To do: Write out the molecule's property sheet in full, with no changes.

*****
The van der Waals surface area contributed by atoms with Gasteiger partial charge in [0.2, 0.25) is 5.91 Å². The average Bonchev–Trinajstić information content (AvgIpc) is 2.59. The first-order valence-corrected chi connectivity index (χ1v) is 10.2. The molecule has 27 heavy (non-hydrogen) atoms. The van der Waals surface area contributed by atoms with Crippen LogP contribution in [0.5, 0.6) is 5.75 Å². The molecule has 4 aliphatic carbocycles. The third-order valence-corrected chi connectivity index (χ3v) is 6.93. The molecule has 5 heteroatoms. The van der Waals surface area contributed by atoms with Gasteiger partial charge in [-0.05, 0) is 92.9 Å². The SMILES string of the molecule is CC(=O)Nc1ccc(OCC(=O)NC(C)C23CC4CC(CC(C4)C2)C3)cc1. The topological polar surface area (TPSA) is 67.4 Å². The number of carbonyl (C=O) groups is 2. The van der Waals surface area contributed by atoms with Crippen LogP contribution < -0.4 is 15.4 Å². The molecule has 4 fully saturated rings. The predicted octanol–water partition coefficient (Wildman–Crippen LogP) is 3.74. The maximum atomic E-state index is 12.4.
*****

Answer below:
The van der Waals surface area contributed by atoms with Gasteiger partial charge in [0.2, 0.25) is 5.91 Å². The average Bonchev–Trinajstić information content (AvgIpc) is 2.59. The first-order valence-corrected chi connectivity index (χ1v) is 10.2. The molecule has 27 heavy (non-hydrogen) atoms. The van der Waals surface area contributed by atoms with Crippen LogP contribution in [0.5, 0.6) is 5.75 Å². The molecule has 4 aliphatic carbocycles. The third-order valence-corrected chi connectivity index (χ3v) is 6.93. The molecule has 5 heteroatoms. The van der Waals surface area contributed by atoms with Gasteiger partial charge in [-0.05, 0) is 92.9 Å². The SMILES string of the molecule is CC(=O)Nc1ccc(OCC(=O)NC(C)C23CC4CC(CC(C4)C2)C3)cc1. The topological polar surface area (TPSA) is 67.4 Å². The number of carbonyl (C=O) groups is 2. The van der Waals surface area contributed by atoms with Crippen LogP contribution < -0.4 is 15.4 Å². The molecule has 4 fully saturated rings. The predicted octanol–water partition coefficient (Wildman–Crippen LogP) is 3.74. The maximum atomic E-state index is 12.4.